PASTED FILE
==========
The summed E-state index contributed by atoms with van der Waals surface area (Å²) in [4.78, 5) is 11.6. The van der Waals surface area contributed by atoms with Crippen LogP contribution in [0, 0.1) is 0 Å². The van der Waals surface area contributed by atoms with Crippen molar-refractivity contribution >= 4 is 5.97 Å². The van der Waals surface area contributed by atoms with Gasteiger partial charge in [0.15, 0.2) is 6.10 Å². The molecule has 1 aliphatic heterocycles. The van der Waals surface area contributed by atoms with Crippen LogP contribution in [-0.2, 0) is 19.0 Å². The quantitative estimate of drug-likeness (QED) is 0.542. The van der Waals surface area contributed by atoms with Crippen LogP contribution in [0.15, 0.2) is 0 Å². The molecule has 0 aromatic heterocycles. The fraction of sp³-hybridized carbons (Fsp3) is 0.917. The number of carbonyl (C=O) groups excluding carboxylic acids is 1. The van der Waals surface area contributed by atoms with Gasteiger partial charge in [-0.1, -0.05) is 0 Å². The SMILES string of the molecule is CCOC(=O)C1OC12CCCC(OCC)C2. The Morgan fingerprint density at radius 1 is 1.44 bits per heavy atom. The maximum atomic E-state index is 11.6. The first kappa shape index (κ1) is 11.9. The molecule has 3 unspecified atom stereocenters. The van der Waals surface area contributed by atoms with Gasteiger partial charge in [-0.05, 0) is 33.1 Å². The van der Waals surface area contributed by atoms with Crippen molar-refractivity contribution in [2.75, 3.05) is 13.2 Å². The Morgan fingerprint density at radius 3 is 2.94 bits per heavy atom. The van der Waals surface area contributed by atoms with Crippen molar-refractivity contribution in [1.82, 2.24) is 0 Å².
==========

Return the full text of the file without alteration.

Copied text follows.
The summed E-state index contributed by atoms with van der Waals surface area (Å²) in [4.78, 5) is 11.6. The van der Waals surface area contributed by atoms with Crippen LogP contribution in [0, 0.1) is 0 Å². The van der Waals surface area contributed by atoms with Crippen molar-refractivity contribution >= 4 is 5.97 Å². The van der Waals surface area contributed by atoms with Gasteiger partial charge in [0.15, 0.2) is 6.10 Å². The molecule has 1 aliphatic heterocycles. The van der Waals surface area contributed by atoms with Crippen LogP contribution in [-0.2, 0) is 19.0 Å². The quantitative estimate of drug-likeness (QED) is 0.542. The van der Waals surface area contributed by atoms with Crippen LogP contribution in [0.15, 0.2) is 0 Å². The molecule has 0 aromatic heterocycles. The fraction of sp³-hybridized carbons (Fsp3) is 0.917. The number of carbonyl (C=O) groups excluding carboxylic acids is 1. The van der Waals surface area contributed by atoms with Gasteiger partial charge in [-0.1, -0.05) is 0 Å². The SMILES string of the molecule is CCOC(=O)C1OC12CCCC(OCC)C2. The Morgan fingerprint density at radius 1 is 1.44 bits per heavy atom. The maximum atomic E-state index is 11.6. The first kappa shape index (κ1) is 11.9. The molecule has 3 unspecified atom stereocenters. The van der Waals surface area contributed by atoms with Gasteiger partial charge in [-0.05, 0) is 33.1 Å². The van der Waals surface area contributed by atoms with Crippen molar-refractivity contribution in [2.75, 3.05) is 13.2 Å². The Morgan fingerprint density at radius 3 is 2.94 bits per heavy atom. The van der Waals surface area contributed by atoms with Crippen molar-refractivity contribution in [1.82, 2.24) is 0 Å².